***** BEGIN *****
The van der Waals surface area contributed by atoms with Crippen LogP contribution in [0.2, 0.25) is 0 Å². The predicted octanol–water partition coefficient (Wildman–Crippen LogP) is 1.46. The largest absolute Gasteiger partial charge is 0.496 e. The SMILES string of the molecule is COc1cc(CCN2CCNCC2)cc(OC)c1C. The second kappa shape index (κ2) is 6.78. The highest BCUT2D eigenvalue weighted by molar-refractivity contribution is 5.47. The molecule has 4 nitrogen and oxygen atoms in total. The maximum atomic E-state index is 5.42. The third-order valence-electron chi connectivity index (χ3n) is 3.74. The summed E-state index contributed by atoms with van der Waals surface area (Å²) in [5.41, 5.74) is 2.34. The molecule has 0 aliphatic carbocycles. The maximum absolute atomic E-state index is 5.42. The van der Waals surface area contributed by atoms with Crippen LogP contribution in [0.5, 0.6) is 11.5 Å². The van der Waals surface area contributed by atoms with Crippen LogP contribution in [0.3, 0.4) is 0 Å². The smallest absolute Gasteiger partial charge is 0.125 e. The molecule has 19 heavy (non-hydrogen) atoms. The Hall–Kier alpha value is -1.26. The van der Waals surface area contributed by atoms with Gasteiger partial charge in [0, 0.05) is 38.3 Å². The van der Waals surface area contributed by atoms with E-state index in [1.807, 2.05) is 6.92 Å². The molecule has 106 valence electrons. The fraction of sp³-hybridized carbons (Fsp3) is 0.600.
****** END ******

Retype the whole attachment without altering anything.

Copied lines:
The van der Waals surface area contributed by atoms with Crippen LogP contribution in [0.2, 0.25) is 0 Å². The predicted octanol–water partition coefficient (Wildman–Crippen LogP) is 1.46. The largest absolute Gasteiger partial charge is 0.496 e. The SMILES string of the molecule is COc1cc(CCN2CCNCC2)cc(OC)c1C. The second kappa shape index (κ2) is 6.78. The highest BCUT2D eigenvalue weighted by molar-refractivity contribution is 5.47. The molecule has 4 nitrogen and oxygen atoms in total. The maximum atomic E-state index is 5.42. The third-order valence-electron chi connectivity index (χ3n) is 3.74. The summed E-state index contributed by atoms with van der Waals surface area (Å²) in [5.41, 5.74) is 2.34. The molecule has 0 aliphatic carbocycles. The maximum absolute atomic E-state index is 5.42. The van der Waals surface area contributed by atoms with Crippen LogP contribution in [0.5, 0.6) is 11.5 Å². The van der Waals surface area contributed by atoms with Crippen LogP contribution in [0.3, 0.4) is 0 Å². The smallest absolute Gasteiger partial charge is 0.125 e. The molecule has 19 heavy (non-hydrogen) atoms. The Hall–Kier alpha value is -1.26. The van der Waals surface area contributed by atoms with Gasteiger partial charge in [0, 0.05) is 38.3 Å². The van der Waals surface area contributed by atoms with E-state index in [1.807, 2.05) is 6.92 Å². The molecule has 106 valence electrons. The fraction of sp³-hybridized carbons (Fsp3) is 0.600.